Lessons from the Last Century


Most people know that around 15 million men were killed in the first world war a century ago, but it’s not common knowledge that war wasn’t the 20th century’s biggest killer. It was, in fact, democide – death by government. (defined as the premeditated killing of a person by people acting under state authority, or state agents causing the death of a person through reckless and wanton disregard for their life – e.g. massacres, genocide, extrajudicial executions, death by torture, forced labour, government caused famines).

In the 20th century, an astonishing 260 million souls were snuffed out by governments (both absolutist and freely elected democratic ones). Incredibly, that’s six times more than were killed in all the 20th century’s wars put together. Averaged out, that’s over 7,000 deaths a day for one hundred years. All at the hands of Authority, the enforcers of morality in society. Over 250 million lives. That’s the 20th-century human cost alone of the abuse of morality and the abusive use of political power.

Yes, war is a terrible thing from which everyone loses, but that’s not the main lesson we should be taking from the last century. The 100 years since WWI has shown us that free people and free markets can create heaven on earth (compared to our ancestors) for billions of people, but it’s also shown us that through state power man is the devil to man and creates a hell on earth.

War has created a temporary hell on earth for millions of people over the last century, but state power has created hell on earth for hundreds of millions of people that lasted their entire lives. Or longer.

I came across this poem by Nicholas Gordon on the website of the late Professor Rummel, whose excellent research and books on democide are still hosted by the University of Hawaii.

“Pray tell, my brother,
Why do dictators kill and make war?
Is it for glory; for things,
for beliefs, for hatred,
for power?
Yes, but more,
because they can.”

We may easily change the word ‘dictators’ for ‘governments’. And the last line says it all. But they can only because humanity still believes good society can’t exist without rulers, and to have rulers you must have a state.

War is awful, but it’s an effect of a far more deadly and socially destructive thing: state power. One particular state power makes war possible and probable – perhaps even inevitable: the power to tax (i.e. take money by force).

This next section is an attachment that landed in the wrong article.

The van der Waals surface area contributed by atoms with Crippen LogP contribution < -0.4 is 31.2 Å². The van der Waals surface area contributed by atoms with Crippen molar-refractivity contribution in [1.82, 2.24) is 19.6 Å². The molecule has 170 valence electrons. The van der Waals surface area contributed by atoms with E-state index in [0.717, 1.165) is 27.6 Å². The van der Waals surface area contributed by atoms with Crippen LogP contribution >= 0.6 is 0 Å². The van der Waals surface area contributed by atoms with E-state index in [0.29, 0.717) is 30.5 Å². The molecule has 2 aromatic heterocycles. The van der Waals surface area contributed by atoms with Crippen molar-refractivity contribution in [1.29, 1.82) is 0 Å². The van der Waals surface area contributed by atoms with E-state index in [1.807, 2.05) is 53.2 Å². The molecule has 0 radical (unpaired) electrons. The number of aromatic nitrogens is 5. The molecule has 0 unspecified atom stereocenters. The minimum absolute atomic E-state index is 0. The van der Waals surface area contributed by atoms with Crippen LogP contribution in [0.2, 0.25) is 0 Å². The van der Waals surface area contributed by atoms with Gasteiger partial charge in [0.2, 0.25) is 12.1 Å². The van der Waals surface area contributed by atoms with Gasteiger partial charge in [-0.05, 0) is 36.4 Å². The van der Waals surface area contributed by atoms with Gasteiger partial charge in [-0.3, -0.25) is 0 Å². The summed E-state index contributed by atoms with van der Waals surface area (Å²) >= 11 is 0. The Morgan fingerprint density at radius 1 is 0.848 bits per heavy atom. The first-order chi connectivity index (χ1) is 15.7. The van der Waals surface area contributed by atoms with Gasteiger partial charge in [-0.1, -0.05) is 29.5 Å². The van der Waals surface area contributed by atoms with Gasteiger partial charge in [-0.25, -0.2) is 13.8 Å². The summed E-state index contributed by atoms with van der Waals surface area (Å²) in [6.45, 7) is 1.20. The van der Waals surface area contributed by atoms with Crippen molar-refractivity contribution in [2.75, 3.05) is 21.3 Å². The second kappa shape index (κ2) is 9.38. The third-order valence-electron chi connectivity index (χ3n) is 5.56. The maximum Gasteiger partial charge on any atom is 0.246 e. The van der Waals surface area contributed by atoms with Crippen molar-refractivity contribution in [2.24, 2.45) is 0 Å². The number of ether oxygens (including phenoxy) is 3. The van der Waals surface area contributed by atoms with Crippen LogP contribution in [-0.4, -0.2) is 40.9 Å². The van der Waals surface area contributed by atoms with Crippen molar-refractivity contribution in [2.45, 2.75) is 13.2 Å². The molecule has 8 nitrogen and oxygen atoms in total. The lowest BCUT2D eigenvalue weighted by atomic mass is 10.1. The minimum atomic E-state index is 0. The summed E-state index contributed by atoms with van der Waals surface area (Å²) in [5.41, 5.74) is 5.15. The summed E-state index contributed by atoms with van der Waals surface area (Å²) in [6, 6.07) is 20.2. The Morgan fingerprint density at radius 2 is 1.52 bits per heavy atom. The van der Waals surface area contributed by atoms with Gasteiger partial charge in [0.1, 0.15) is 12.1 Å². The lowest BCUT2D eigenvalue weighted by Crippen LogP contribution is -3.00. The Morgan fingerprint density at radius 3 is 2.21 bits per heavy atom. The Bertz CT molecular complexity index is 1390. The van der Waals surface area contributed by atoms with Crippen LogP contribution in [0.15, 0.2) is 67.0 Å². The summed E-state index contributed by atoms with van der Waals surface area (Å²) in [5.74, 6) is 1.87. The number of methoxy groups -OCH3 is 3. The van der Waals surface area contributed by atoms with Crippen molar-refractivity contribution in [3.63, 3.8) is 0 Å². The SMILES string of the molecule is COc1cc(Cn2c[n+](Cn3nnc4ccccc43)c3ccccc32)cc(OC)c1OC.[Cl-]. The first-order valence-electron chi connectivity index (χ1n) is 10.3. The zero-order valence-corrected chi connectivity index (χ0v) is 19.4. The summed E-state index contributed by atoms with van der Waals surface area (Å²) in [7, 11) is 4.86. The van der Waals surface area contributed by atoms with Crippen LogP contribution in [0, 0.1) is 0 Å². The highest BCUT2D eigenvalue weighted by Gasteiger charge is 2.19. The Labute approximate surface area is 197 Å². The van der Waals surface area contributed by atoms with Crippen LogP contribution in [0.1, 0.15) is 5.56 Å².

Humanity abolished institutionalised slavery by abolishing its moral conviction that slavery was righteous. To abolish institutionalised theft and thus war humanity must abolish its conviction that taxation is a moral good and that the state is a force for social good.

Humanity eventually came around to the idea that slavery was a criminal institution and had no right to exist. Slavery was then abolished. We must also come around to that way of thinking about the state and abolish it. If we don’t, then we’ve learned nothing from the last century.

One comment

  1. “Humanity eventually came around to the idea that slavery was a criminal institution and had no right to exist. Slavery was then abolished. We must also come around to that way of thinking about the state and abolish it.”
    So who abolished slavery? The state. You cannot have a society without laws, and the ability to enforce those laws. In fact you cannot even have free markets and private property without laws that protect property rights. And without a state you cannot have a defence system that protects the nation from other nations that would destroy or overrun. you want to find out what happens when the state is destroyed, even an obnoxious one, just go and look at what has happened in Iraq.

    PS are you people funded by Russia? All this abolish the state must be music to their ears.


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